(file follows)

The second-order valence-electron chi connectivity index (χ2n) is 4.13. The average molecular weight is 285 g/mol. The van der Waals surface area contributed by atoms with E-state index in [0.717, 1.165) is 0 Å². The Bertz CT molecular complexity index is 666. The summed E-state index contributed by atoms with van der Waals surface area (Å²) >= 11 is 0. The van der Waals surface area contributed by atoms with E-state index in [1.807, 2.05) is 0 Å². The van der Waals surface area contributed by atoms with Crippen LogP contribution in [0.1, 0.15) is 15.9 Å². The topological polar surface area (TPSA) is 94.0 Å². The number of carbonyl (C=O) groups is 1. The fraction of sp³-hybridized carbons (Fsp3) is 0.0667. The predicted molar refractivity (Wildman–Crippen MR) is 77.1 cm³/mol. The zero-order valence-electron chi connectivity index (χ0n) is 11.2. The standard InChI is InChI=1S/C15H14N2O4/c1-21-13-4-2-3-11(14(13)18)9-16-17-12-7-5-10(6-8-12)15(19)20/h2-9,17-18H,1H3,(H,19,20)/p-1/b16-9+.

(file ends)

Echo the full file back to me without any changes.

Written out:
The second-order valence-electron chi connectivity index (χ2n) is 4.13. The average molecular weight is 285 g/mol. The van der Waals surface area contributed by atoms with E-state index in [0.717, 1.165) is 0 Å². The Bertz CT molecular complexity index is 666. The summed E-state index contributed by atoms with van der Waals surface area (Å²) >= 11 is 0. The van der Waals surface area contributed by atoms with E-state index in [1.807, 2.05) is 0 Å². The van der Waals surface area contributed by atoms with Crippen LogP contribution in [0.1, 0.15) is 15.9 Å². The topological polar surface area (TPSA) is 94.0 Å². The number of carbonyl (C=O) groups is 1. The fraction of sp³-hybridized carbons (Fsp3) is 0.0667. The predicted molar refractivity (Wildman–Crippen MR) is 77.1 cm³/mol. The zero-order valence-electron chi connectivity index (χ0n) is 11.2. The standard InChI is InChI=1S/C15H14N2O4/c1-21-13-4-2-3-11(14(13)18)9-16-17-12-7-5-10(6-8-12)15(19)20/h2-9,17-18H,1H3,(H,19,20)/p-1/b16-9+.